Talking 'Bout My Generation...

I like a good discussion.

Recently, I have responded to several questions about generational differences and leadership in the workplace on various forums.

This topic has had my attention over the years.

I am sharing an edited and expanded version of my thoughts below.

Two Caveats

  1. I am only talking about differences which can be demonstrated and measured by objective means. I don't care what a pop culture meme says about any groups.
  2. I am referencing the United States in my comments. All bets are off regarding generational differences when we extend this discussion to a hemispheric or global level.

Three Compelling Reasons Why This Is Important

  1. We now have five generations mixing in the same workplace. This is not creating a competition for jobs among the generations, as some have claimed, because significant differences exist between generations based on general experience level, skill sets acquired, and the rapidly changing world of jobs. My grandchildren will compete for jobs which I cannot name at this time. The skills they may need to compete are not yet identified. The challenges they may face are unknown to us all.
  2. Generational generalizations are generally, general. In other words, any attempt to describe a cohort of millions of people will be both very accurate and very inaccurate. When I describe my fellow Early Boomers, born 1946 to 1956, I can fairly say both that we were inspired by political events and the Vietnam War. However, some of us wore a uniform and served, while others railed against any military connections. Some of us became outrageously conservative as we aged, and others became hysterically liberal , in all cases based somewhat on how we experienced those early shaping events.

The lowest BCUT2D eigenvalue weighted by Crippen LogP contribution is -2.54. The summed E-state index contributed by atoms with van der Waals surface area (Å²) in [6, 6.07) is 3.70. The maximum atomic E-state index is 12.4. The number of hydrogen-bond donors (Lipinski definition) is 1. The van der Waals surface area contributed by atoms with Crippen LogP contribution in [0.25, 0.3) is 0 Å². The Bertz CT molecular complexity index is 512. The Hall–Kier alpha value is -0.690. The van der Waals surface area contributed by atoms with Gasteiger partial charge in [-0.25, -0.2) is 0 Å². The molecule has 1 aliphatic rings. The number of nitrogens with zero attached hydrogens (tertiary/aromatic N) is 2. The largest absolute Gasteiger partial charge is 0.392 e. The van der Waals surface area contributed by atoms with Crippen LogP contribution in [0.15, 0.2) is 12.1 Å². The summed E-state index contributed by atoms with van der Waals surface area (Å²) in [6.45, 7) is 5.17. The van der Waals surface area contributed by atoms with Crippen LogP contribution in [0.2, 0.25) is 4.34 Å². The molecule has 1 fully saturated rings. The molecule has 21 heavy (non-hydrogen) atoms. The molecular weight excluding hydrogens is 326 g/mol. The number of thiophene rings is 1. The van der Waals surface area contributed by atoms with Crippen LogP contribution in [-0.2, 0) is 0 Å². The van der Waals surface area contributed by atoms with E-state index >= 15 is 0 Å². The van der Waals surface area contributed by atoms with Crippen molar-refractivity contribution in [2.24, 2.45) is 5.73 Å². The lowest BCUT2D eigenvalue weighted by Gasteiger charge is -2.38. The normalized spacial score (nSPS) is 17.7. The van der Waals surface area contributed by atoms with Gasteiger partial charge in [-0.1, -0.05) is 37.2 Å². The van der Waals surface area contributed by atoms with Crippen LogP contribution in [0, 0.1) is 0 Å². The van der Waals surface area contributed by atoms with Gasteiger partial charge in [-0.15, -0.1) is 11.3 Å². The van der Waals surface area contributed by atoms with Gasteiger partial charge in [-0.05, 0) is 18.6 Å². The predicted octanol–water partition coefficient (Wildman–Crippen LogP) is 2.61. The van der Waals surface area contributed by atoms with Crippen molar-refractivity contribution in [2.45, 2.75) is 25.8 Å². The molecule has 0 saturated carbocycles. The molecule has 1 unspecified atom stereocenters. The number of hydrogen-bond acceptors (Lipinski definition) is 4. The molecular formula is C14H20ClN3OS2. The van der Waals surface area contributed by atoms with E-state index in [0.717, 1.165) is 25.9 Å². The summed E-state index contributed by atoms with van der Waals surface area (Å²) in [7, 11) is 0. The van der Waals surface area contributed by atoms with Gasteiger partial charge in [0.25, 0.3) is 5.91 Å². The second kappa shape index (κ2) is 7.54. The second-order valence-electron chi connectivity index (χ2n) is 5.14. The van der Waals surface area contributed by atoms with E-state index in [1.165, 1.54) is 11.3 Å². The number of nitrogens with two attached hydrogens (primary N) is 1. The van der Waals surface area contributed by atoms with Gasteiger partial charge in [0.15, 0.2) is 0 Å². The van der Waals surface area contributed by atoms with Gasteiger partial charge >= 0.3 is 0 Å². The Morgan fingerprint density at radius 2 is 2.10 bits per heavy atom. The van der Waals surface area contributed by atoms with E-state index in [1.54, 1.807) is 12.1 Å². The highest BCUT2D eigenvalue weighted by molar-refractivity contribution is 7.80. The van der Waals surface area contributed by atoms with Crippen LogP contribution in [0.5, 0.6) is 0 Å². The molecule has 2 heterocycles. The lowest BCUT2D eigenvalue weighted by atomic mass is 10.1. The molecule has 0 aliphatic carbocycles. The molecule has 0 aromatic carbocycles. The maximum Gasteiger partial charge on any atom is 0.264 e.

3. While we work with others who have characteristics of whatever groups to which they belong, we always end up interacting with an individual who might be as unique and different from the generational description as we all know we are. Recognizing our uniqueness is easy for us when we think about ourselves, but becomes much more difficult as we consider others, and the further away from US the others are, the harder it is to see them as individuals.

Generalizations, if accurate, are valuable for the broad view of a group of individuals. While all members of any group, generation, or identity do not fit the accepted description, we can still use these high-level views for general purposes. If it is true of most, we can make some general assumptions based on that.

Generational events is a sociological term for those major happenings that occur and leave a lasting impact upon a generation, especially for those who are adolescents and young adults, roughly 13-to-25 years old at the time of the event. We are at a particularly impressionable place in our human development during those years and things etch themselves more deeply on our minds, our hearts, and our souls.

However, at some point, we have to start focusing on sub-groups. The Vietnam War affected most of my generation, but not in the same way. A world of difference exists between my fellow Boomers who were in uniform and those who protested during this turbulent time. I also notice that every generation has Liberals and Conservatives, albeit in different percentages and with different issues.

Eventually, or sooner if our work requires us to deal with individuals, we come face to face with a person who is a member of some identified generation, but is a breathing and unique individual. Nobody fits the generational generalizations to a "T".

In my opinion and based on my experiences, avoiding assumptions at all levels, but especially at the individual relationship level is very important.

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